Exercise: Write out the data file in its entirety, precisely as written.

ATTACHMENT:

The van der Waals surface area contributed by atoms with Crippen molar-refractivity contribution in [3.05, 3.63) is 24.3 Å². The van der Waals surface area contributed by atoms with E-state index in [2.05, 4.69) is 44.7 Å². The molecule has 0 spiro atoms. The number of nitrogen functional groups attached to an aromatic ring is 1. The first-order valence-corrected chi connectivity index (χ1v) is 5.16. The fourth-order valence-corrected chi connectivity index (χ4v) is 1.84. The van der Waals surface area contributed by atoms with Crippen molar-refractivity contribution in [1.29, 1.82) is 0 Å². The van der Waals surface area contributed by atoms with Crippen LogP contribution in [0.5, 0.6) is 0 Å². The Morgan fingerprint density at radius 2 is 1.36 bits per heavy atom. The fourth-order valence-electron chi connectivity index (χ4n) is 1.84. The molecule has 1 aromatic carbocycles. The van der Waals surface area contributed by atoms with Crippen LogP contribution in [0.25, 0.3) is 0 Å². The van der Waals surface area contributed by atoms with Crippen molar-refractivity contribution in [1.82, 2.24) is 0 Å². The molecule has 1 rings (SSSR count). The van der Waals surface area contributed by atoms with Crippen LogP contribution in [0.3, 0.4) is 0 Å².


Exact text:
The van der Waals surface area contributed by atoms with Crippen molar-refractivity contribution in [3.05, 3.63) is 24.3 Å². The van der Waals surface area contributed by atoms with E-state index in [2.05, 4.69) is 44.7 Å². The molecule has 0 spiro atoms. The number of nitrogen functional groups attached to an aromatic ring is 1. The first-order valence-corrected chi connectivity index (χ1v) is 5.16. The fourth-order valence-corrected chi connectivity index (χ4v) is 1.84. The van der Waals surface area contributed by atoms with Crippen molar-refractivity contribution in [1.29, 1.82) is 0 Å². The van der Waals surface area contributed by atoms with Crippen LogP contribution in [0.5, 0.6) is 0 Å². The Morgan fingerprint density at radius 2 is 1.36 bits per heavy atom. The fourth-order valence-electron chi connectivity index (χ4n) is 1.84. The molecule has 1 aromatic carbocycles. The van der Waals surface area contributed by atoms with Crippen LogP contribution in [0.25, 0.3) is 0 Å². The van der Waals surface area contributed by atoms with Crippen molar-refractivity contribution in [1.82, 2.24) is 0 Å². The molecule has 1 rings (SSSR count). The van der Waals surface area contributed by atoms with Crippen LogP contribution in [0.3, 0.4) is 0 Å².